Mexico sees over 30,000 deaths from gun violence each year. Mexican government estimates suggest that some 30% of those deaths come from advanced tactical weapons smuggled in from the United States and for police here in Mexico, they say that the drug and gun trade go hand in hand, and it is big business–a business that cartel leaders are not willing to give up easily.
In fact, Tamaulipas is considered to be one of the most dangerous regions in the world and officials in the United States have it listed as being a high level conflict zone, akin to places like Syria and Afghanistan. Is it as bad as the Americans claim? By all estimates it is and it might be only getting worse.
Police in Tamaulipas work day in and day out trying to get a handle on the situation and while it seems that there is little progress, there are some forward thinking visionaries who are looking to the world for help and it probably is not in the way that you are thinking.
“For many years here investors have been investing in corrupt companies that seem to engage in legitimate business,” says Paul Cervantez, a local businessman in Reynosa. “But those legitimate businesses were sending big dollars back to the cartels for permission to operate in these regions.”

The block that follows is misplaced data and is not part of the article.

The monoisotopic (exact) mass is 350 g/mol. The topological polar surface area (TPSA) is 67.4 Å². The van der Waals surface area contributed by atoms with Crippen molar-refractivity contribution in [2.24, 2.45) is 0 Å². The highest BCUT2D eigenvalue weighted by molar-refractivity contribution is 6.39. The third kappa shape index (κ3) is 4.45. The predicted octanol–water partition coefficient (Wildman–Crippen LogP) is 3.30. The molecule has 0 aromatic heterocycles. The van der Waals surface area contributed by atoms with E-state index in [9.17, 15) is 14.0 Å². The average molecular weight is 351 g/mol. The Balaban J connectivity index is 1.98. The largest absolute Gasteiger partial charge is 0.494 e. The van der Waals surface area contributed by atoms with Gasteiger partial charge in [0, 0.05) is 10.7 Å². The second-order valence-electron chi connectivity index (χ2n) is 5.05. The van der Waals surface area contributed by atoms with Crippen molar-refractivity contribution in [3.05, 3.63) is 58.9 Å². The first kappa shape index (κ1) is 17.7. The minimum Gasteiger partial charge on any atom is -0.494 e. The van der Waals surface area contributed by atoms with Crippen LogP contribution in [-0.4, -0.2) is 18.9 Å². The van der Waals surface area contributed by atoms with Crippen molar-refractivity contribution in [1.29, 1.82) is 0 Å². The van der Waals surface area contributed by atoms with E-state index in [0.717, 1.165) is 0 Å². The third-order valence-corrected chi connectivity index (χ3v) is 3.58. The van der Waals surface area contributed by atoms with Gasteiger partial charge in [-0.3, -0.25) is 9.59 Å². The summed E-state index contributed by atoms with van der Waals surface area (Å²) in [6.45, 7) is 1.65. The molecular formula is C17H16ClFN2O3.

But Cervantez, along with others want to change that mentality, but they understand that they have to change the mindset of the people who call this place home.
“We need to offer them something and not just anything,” he says. “We need to offer them strong jobs, sustainable income and a trust that things will get better. We have to instill in our people that they are worth more than what the cartels are making them out to be.”
For years, Cervantez says that the people of Mexico have become so depressed and frustrated with the cartels and drug lords that they have taken an attitude of “if you can’t beat them, join them.” Cervantez points out that that it has been an ongoing thing for the better half of a century that if the politicians were not keeping the people oppressed then it was the cartels. Oftentimes, he notes, that they were one and the same. But some here have an idea.